Once the criteria for tests are met, the final key step to effectively implementing this level of testing is automation. You need to integrate functional and performance unit testing into your build process—only by doing so can you establish a repeatable and trackable procedure. Because running performance unit tests can burden memory resources, you might try executing functional tests during nightly builds and executing performance unit tests on Friday-night builds, so that you can come in on Monday to test result reports without impacting developer productivity. This suggestion’s success depends a great deal on the size and complexity of your environment, so, as always, adapt this plan to serve your application’s needs.

When performance unit tests are written prior to, or at least concurrently with, component development, then component performance can be assessed at each build. If such extensive assessment is not realistic, then the reports need to be evaluated at each major development milestone. For the developer, milestones are probably at the completion of the component or a major piece of functionality for the component. But at minimum, performance unit tests need to be performed prior to the integration of components. Again, building a high-performance car from tested and proven high-performance parts is far more effective than from scraps gathered from the junkyard.

Unit Testing

I thought this section would be a good opportunity to talk a little about unit testing tools and methods, though this discussion is not meant to be exhaustive. JUnit is, again, the tool of choice for unit testing. JUnit is a simple regression-testing framework that enables you to write repeatable tests. Originally written by Erich Gamma and Kent Beck, JUnit has been embraced by thousands of developers and has grown into a collection of unit testing frameworks for a plethora of technologies. The JUnit Web site (www.junit.org) hosts support information and links to the other JUnit derivations.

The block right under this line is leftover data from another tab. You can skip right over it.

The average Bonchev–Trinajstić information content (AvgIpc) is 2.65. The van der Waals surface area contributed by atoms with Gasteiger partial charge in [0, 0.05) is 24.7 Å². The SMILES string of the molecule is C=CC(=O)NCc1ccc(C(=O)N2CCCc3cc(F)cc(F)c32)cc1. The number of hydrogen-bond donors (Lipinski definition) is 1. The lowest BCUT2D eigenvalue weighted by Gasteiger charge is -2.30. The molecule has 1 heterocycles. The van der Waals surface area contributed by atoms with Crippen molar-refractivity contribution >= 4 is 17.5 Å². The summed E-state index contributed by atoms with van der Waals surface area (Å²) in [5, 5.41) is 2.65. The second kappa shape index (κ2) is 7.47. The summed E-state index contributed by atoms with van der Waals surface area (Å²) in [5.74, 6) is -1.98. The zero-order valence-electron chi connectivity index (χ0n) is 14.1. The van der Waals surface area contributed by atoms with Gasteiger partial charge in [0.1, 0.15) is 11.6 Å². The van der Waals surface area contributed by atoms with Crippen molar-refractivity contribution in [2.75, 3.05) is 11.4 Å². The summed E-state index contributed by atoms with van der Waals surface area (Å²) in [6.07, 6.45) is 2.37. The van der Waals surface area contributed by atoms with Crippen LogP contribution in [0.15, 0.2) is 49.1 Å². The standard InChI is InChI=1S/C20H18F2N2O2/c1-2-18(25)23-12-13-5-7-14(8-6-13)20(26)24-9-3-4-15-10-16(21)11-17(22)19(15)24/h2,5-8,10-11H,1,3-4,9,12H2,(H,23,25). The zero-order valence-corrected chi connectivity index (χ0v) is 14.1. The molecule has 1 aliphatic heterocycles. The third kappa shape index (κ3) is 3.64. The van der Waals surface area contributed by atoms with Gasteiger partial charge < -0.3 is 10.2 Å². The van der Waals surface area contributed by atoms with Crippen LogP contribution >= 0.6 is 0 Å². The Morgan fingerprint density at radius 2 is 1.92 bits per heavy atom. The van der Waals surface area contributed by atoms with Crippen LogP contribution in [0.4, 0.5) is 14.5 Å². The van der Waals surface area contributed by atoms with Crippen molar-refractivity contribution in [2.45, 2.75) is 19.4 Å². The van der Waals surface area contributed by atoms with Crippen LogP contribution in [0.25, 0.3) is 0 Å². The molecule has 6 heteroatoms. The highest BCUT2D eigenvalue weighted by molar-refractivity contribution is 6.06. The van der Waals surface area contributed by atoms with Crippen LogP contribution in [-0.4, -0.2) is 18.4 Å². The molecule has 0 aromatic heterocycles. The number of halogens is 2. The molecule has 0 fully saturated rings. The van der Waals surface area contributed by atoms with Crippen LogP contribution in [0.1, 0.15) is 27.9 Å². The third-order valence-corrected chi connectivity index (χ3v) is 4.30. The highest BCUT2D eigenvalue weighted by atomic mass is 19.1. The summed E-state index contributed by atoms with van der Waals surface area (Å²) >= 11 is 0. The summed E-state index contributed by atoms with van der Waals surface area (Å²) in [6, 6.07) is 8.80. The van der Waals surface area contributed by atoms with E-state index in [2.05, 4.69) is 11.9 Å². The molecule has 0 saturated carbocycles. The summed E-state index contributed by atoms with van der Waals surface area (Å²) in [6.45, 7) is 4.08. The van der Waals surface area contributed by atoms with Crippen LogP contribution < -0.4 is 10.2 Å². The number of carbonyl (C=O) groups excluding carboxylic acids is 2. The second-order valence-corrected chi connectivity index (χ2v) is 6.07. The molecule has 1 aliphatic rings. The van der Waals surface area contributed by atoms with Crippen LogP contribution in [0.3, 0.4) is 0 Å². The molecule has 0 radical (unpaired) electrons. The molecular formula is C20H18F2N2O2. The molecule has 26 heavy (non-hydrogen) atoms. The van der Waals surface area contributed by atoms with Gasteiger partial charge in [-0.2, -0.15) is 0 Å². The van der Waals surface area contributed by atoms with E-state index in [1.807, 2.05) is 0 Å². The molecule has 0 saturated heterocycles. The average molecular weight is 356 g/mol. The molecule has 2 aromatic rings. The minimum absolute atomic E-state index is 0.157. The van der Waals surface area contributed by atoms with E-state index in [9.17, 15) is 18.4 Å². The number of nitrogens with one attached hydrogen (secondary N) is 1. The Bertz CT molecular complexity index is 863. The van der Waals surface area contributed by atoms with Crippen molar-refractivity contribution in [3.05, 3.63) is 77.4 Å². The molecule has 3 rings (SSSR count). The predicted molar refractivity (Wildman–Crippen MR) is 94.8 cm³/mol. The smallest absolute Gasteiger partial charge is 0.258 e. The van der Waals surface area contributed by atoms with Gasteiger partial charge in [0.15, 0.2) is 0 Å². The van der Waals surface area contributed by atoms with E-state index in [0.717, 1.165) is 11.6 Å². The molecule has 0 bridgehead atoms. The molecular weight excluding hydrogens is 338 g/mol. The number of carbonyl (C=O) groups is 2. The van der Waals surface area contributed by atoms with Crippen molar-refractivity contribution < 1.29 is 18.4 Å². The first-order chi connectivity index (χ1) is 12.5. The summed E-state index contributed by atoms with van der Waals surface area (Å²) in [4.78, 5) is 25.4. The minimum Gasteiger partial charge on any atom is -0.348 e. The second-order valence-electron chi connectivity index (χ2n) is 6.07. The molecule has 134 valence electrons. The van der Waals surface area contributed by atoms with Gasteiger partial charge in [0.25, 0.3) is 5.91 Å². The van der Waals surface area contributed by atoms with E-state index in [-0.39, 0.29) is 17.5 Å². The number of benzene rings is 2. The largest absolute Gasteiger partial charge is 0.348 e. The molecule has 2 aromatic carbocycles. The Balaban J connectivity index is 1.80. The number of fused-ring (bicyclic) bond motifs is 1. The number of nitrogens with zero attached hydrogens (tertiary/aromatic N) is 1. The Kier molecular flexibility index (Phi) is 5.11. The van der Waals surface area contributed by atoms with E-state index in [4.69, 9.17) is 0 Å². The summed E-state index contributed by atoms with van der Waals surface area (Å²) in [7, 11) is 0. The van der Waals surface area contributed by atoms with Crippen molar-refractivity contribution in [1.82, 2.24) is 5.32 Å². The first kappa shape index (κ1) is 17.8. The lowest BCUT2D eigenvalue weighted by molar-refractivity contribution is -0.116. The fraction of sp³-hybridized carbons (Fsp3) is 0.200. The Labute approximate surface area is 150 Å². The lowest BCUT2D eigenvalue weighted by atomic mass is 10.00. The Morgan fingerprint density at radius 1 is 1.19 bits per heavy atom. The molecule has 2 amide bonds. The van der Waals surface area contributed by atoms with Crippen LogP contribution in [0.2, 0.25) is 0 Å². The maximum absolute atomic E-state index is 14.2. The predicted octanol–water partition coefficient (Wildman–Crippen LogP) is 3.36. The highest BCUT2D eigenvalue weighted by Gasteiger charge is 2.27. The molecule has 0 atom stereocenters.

JUnit offers the following benefits to your unit testing:

  • Faster coding: How many times have you written debug code inside your classes to verify values or test functionality? JUnit eliminates this by allowing you to write test cases in closely related, but centralized and external, classes.
  • Simplicity: If you have to spend too much time implementing your test cases, then you won’t do it. Therefore, the creators of JUnit made it as simple as possible.
  • Single result reports: Rather than generating loads of reports, JUnit will give you a single pass/fail result, and, for any failure, show you the exact point where the application failed.
  • Hierarchical testing structure: Test cases exercise specific functionality, and test suites execute multiple test cases. JUnit supports test suites of test suites, so when developers build test cases for their classes, they can easily assemble them into a test suite at the package level, and then incorporate that into parent packages and so forth. The result is that a single, top-level test execution can exercise hundreds of unit test cases.
  • Developer-written tests: These tests are written by the same person who wrote the code, so the tests accurately target the intricacies of the code that the developer knows can be problematic. This test differs from a QA-written one, which exercises the external functionality of the component or use case—instead, this test exercises the internal functionality.
  • Seamless integration: Tests are written in Java, which makes the integration of test cases and code seamless.
  • Free: JUnit is open source and licensed under the Common Public License Version 1.0, so you are free to use it in your applications.

From an architectural perspective, JUnit can be described by looking at two primary components: TestCase and TestSuite. All code that tests the functionality of your class or classes must extend junit.framework.TestCase. The test class can implement one or more tests by defining public void methods that start with test and accept no parameters, for example:

public void testMyFunctionality() { ... }

For multiple tests, you have the option of initializing and cleaning up the environment before and between tests by implementing the following two methods: setUp() and tearDown(). In setUp() you initialize the environment, and in teardown() you clean up the environment. Note that these methods are called between each test to eliminate side effects between test cases; this makes each test case truly independent.

Inside each TestCase “test” method, you can create objects, execute functionality, and then test the return values of those functional elements against expected results. If the return values are not as expected, then the test fails; otherwise, it passes. The mechanism that JUnit provides to validate actual values against expected values is a set of assert methods:

  • assertEquals() methods test primitive types.
  • assertTrue() and assertFalse() test Boolean values.
  • assertNull() and assertNotNull() test whether or not an object is null.
  • assertSame() and assertNotSame() test object equality.